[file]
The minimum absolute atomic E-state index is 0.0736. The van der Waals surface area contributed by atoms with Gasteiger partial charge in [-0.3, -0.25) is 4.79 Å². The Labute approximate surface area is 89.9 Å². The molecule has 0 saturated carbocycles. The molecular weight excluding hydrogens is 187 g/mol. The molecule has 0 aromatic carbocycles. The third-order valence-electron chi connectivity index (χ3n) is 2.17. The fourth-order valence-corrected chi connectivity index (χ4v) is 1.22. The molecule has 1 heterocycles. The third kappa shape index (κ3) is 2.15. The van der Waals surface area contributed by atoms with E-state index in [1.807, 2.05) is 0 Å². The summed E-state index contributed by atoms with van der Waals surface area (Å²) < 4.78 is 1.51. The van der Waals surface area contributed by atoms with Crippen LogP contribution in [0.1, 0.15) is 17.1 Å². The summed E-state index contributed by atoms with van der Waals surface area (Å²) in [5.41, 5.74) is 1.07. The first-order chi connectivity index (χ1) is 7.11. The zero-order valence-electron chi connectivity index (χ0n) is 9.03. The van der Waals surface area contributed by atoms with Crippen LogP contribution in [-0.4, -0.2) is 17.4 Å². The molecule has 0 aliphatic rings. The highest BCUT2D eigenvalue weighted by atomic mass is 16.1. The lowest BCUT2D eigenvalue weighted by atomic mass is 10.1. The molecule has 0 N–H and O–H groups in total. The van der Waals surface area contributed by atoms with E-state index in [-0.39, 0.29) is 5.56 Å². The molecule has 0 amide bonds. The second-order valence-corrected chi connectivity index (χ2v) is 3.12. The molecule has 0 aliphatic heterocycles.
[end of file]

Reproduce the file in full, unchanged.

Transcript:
The minimum absolute atomic E-state index is 0.0736. The van der Waals surface area contributed by atoms with Gasteiger partial charge in [-0.3, -0.25) is 4.79 Å². The Labute approximate surface area is 89.9 Å². The molecule has 0 saturated carbocycles. The molecular weight excluding hydrogens is 187 g/mol. The molecule has 0 aromatic carbocycles. The third-order valence-electron chi connectivity index (χ3n) is 2.17. The fourth-order valence-corrected chi connectivity index (χ4v) is 1.22. The molecule has 1 heterocycles. The third kappa shape index (κ3) is 2.15. The van der Waals surface area contributed by atoms with E-state index in [1.807, 2.05) is 0 Å². The summed E-state index contributed by atoms with van der Waals surface area (Å²) < 4.78 is 1.51. The van der Waals surface area contributed by atoms with Crippen LogP contribution in [0.1, 0.15) is 17.1 Å². The summed E-state index contributed by atoms with van der Waals surface area (Å²) in [5.41, 5.74) is 1.07. The first-order chi connectivity index (χ1) is 7.11. The zero-order valence-electron chi connectivity index (χ0n) is 9.03. The van der Waals surface area contributed by atoms with Crippen LogP contribution in [-0.4, -0.2) is 17.4 Å². The molecule has 0 aliphatic rings. The highest BCUT2D eigenvalue weighted by atomic mass is 16.1. The lowest BCUT2D eigenvalue weighted by atomic mass is 10.1. The molecule has 0 N–H and O–H groups in total. The van der Waals surface area contributed by atoms with E-state index in [-0.39, 0.29) is 5.56 Å². The molecule has 0 amide bonds. The second-order valence-corrected chi connectivity index (χ2v) is 3.12. The molecule has 0 aliphatic heterocycles.